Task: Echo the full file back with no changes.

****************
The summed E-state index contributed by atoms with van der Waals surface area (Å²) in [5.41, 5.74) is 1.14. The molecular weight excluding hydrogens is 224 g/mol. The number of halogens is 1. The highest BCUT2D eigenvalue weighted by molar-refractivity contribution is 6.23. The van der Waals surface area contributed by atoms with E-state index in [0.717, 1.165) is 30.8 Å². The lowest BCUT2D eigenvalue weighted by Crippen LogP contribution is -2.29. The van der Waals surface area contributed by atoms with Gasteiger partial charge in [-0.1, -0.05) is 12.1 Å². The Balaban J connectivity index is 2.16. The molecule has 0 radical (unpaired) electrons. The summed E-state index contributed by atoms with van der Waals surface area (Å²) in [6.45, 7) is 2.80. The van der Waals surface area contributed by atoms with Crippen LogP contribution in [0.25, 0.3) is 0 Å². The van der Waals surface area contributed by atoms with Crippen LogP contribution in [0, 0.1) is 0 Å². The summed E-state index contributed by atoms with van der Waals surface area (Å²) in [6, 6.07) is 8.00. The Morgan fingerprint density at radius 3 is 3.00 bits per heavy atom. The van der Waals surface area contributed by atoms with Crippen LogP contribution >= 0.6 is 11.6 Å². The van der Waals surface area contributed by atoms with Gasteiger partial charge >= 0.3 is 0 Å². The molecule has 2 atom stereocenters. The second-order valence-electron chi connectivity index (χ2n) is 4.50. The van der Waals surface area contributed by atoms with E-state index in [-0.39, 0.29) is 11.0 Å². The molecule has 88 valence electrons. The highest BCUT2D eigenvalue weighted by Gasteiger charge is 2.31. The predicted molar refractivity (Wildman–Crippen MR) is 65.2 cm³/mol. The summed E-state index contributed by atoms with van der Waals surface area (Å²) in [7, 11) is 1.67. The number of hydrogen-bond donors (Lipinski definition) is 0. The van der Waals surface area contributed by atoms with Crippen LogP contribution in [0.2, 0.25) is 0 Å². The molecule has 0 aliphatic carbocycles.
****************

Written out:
The summed E-state index contributed by atoms with van der Waals surface area (Å²) in [5.41, 5.74) is 1.14. The molecular weight excluding hydrogens is 224 g/mol. The number of halogens is 1. The highest BCUT2D eigenvalue weighted by molar-refractivity contribution is 6.23. The van der Waals surface area contributed by atoms with E-state index in [0.717, 1.165) is 30.8 Å². The lowest BCUT2D eigenvalue weighted by Crippen LogP contribution is -2.29. The van der Waals surface area contributed by atoms with Gasteiger partial charge in [-0.1, -0.05) is 12.1 Å². The Balaban J connectivity index is 2.16. The molecule has 0 radical (unpaired) electrons. The summed E-state index contributed by atoms with van der Waals surface area (Å²) in [6.45, 7) is 2.80. The van der Waals surface area contributed by atoms with Crippen LogP contribution in [0.25, 0.3) is 0 Å². The van der Waals surface area contributed by atoms with Crippen LogP contribution in [0, 0.1) is 0 Å². The summed E-state index contributed by atoms with van der Waals surface area (Å²) in [6, 6.07) is 8.00. The Morgan fingerprint density at radius 3 is 3.00 bits per heavy atom. The van der Waals surface area contributed by atoms with Crippen LogP contribution >= 0.6 is 11.6 Å². The van der Waals surface area contributed by atoms with Gasteiger partial charge >= 0.3 is 0 Å². The molecule has 2 atom stereocenters. The second-order valence-electron chi connectivity index (χ2n) is 4.50. The van der Waals surface area contributed by atoms with E-state index in [-0.39, 0.29) is 11.0 Å². The molecule has 88 valence electrons. The highest BCUT2D eigenvalue weighted by Gasteiger charge is 2.31. The predicted molar refractivity (Wildman–Crippen MR) is 65.2 cm³/mol. The summed E-state index contributed by atoms with van der Waals surface area (Å²) in [7, 11) is 1.67. The number of hydrogen-bond donors (Lipinski definition) is 0. The van der Waals surface area contributed by atoms with Crippen LogP contribution in [0.2, 0.25) is 0 Å². The molecule has 0 aliphatic carbocycles.